Today, ASEAN is considered to be the world’s greatest emerging economy, with a huge market of over 620 million people. As a single economic community, ASEAN is the world’s seventh largest market, and home to 10 per cent of the world’s population. “With a GDP expected to grow 5 per cent each year by 2018, it is projected to become the world’s fourth largest economy by 2050,” says Ambassador of the Philippines Antonio M. Lagdameo, as his country chairs the organisation during its 50th anniversary year.
Continuing to focus on Asia, the City of London Corporation’s Special Advisor for Asia Sherry Madera considers what some Asian countries think about Brexit. The first thing she notes is that “it is abundantly clear that while Britain is talking about Brexit, Asia is talking about business.” She says these countries are attracted to London’s diversity of business, finance and culture. Let’s hope it stays that way…
Another theme in this issue of Diplomat magazine is diplomatic language. The BBC’s James Landale says the language used by diplomats is now more important than ever during the Brexit negotiations. He cites the example of a row over words developing into a conflict between nations: in 1889, Italy and Ethiopia went to war over a verb. Former FCO Director of Foreign Language Training John Moore also takes a light-hearted approach to British diplomats and their foreign language skills throughout the ages. He pinpoints two components of language proficiency: formal accuracy and practical effectiveness. Through the ages, it seems that diplomats have often focused on the latter rather than the former, with sometimes amusing consequences!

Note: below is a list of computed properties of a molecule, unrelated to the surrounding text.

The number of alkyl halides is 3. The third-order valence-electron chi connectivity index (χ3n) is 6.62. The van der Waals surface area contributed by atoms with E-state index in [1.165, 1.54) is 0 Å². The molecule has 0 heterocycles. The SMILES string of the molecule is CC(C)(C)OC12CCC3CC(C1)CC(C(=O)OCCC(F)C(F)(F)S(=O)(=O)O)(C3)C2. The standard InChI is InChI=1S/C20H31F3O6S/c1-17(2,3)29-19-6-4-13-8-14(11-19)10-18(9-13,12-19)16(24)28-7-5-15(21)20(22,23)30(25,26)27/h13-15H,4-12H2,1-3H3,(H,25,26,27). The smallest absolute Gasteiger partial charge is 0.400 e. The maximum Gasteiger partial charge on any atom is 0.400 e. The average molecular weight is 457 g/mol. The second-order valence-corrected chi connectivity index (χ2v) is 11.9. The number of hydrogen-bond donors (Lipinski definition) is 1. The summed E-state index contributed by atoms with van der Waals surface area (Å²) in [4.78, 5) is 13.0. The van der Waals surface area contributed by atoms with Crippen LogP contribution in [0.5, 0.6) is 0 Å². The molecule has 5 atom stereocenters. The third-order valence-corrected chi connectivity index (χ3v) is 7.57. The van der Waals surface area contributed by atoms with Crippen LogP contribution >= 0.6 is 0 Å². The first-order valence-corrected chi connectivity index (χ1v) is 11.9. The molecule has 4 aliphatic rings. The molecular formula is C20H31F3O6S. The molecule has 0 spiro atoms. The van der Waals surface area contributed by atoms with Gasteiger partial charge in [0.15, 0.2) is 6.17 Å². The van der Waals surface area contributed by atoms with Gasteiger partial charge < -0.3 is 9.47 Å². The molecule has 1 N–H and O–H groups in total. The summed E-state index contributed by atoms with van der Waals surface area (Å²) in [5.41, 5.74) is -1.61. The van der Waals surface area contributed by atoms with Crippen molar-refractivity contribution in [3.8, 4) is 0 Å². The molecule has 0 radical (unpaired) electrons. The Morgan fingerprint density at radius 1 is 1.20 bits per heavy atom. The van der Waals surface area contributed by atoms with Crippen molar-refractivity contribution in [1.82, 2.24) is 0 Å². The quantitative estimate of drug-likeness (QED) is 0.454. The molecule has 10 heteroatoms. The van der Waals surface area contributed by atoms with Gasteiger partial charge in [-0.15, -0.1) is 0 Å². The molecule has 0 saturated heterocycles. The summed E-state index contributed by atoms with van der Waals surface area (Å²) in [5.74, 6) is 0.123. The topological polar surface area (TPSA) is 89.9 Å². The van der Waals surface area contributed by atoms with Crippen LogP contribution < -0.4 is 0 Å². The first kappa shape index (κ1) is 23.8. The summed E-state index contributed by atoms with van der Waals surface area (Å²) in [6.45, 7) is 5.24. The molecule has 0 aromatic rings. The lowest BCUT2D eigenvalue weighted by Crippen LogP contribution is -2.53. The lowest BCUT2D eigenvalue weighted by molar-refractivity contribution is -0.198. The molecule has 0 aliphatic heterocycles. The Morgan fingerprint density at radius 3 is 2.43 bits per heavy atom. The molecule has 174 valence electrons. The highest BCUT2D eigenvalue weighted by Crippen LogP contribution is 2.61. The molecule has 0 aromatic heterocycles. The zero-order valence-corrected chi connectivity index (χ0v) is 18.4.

We also publish important contributions from the Ambassador of Israel on ‘Dinnertime Diplomacy,’ and the Ambassador of Gabon on the 2017 Africa Day celebrations.
A colleague at the US Embassy recently introduced me to Kashif ‘Kash’ Siddiqi, co-founder of global sports diplomacy movement, Football for Peace. They recently co-organised the highest-altitude match ever approved by FIFA, at 5,429 metres – a Guinness World Record – taking place beneath the crater at Mount Kilimanjaro. Over 30 women from six continents met in Tanzania for the match to raise awareness for equality in sport. Read all about it, and much more, in this issue.
As always, Diplomat reviews the Credentials of new heads of mission to the Court of St James’s, this month meeting the Ambassadors of Afghanistan and Thailand, along with the High Commissioner for New Zealand.
In the lifestyle section, Diplomat enjoys an overnight stay in the stunningly-restored Batty Langley’s in Spitalfields, and revisits an old haunt in a new location, Boisdale of Mayfair. Readers with a taste for culture will find valuable advice in our book and arts reviews, including the Royal Asiatic Society in its new location, and the Opera exhibition at the V&A opening at the end of September.
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